| SAN FRANCISCO
SAN FRANCISCO Aug 20 Oregon environmental
regulators on Tuesday approved an emissions control permit for a
Global Partners LP railport along the Columbia River
that clears the way for the firm to significantly increase the
amount of crude oil it can receive via rail and load onto
vessels to deliver to U.S. West Coast refineries.
The project is among many along the West Coast as refiners
and logistics companies seek to tap cut-price crude from North
Dakota's Bakken shale and Canada to replace more expensive
imports. Those, and other energy projects, have faced growing
opposition from residents and environmental groups.
Global Partners won permission to handle 1.8 billion gallons
of crude oil and ethanol per year - up to 120,000 barrels per
day - at its Columbia Pacific Bio-Refinery facility in
Clatskanie. That is up from the 50 million gallons per year, or
3,261 barrels per day, that the previous permit allowed.
Oregon considers the expanded crude transloading operations
a new source of air pollution, and the permit requires vapors
released during vessel loading to be captured and controlled.
The regulators also approved an oil spill contingency plan
for the facility after receiving about 1,400 public comments on
The Oregon Department of Environmental Quality (DEQ) said it
found no issues with the railport's design that would prevent
permit compliance, nor would the facility present an imminent
danger to human health or the environment.
The DEQ didn't address rail safety issues, as its permitting
action was limited to the stationary emissions source.
Global Partners Chief Executive Eric Slifka said in a
statement that the permit was the next step toward
infrastructure upgrades that will bring more jobs to the area.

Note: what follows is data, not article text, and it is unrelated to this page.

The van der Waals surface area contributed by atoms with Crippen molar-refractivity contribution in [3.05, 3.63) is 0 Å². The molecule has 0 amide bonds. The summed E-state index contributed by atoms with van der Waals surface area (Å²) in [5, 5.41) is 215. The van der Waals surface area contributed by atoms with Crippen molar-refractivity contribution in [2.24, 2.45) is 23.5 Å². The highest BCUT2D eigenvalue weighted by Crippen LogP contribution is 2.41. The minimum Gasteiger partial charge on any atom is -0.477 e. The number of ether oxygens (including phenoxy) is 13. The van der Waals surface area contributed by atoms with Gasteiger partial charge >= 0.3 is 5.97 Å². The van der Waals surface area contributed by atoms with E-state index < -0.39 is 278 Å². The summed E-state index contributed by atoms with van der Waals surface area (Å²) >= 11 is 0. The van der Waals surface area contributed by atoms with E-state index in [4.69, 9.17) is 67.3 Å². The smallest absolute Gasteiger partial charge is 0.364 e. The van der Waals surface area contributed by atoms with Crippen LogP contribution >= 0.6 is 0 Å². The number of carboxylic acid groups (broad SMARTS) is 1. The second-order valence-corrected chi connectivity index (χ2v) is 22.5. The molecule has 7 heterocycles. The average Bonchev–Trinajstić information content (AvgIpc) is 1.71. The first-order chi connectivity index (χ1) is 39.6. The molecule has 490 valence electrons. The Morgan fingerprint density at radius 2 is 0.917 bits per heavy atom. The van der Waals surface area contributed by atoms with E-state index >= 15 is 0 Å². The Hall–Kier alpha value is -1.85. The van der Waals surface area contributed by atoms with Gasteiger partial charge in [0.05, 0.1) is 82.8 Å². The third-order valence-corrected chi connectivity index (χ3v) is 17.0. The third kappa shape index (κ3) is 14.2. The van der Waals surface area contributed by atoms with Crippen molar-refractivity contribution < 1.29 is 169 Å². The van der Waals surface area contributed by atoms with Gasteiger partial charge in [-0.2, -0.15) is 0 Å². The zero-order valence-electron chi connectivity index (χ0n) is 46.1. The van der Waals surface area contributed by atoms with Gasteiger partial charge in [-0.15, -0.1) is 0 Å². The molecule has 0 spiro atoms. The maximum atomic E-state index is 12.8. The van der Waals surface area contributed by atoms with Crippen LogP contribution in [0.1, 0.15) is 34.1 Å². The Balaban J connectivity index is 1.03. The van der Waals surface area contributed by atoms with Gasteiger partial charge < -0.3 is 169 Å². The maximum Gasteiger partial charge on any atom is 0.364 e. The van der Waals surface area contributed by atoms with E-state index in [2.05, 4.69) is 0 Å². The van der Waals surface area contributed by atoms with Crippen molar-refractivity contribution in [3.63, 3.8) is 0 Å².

The new permit approval came after the state in March fined
Global Partners $117,292 for shipping six times more crude oil
than the previous permit allowed. The Massachusetts-based
company is appealing that decision, but it doesn't affect the
Earlier this week, Oregon denied Ambre Energy's request for
a permit to build a coal export terminal on the Columbia River,
saying the project was not in the best interests of the state's
water resources. Unlike the Global Partners project, Ambre's
proposal required a new dock that the state said would impact
historic tribal fishing sites.
Global Partners' project is similar to a much larger
proposal from independent refiner Tesoro Corp about 55
miles away in Vancouver, Washington. Tesoro wants to build a
railport that could bring in up to 360,000 bpd of Bakken and
Canadian crude that also would help supply West Coast
Tesoro's proposal is undergoing a detailed state review as
required for projects involving crude loaded onto a waterway,
and must have Gov. Jay Inslee's approval before going forward.
David Monro, northwest region air quality manager for the
Oregon DEQ, said Oregon doesn't require that kind of review.
(Additional reporting by Kristen Hays in Houston; editing by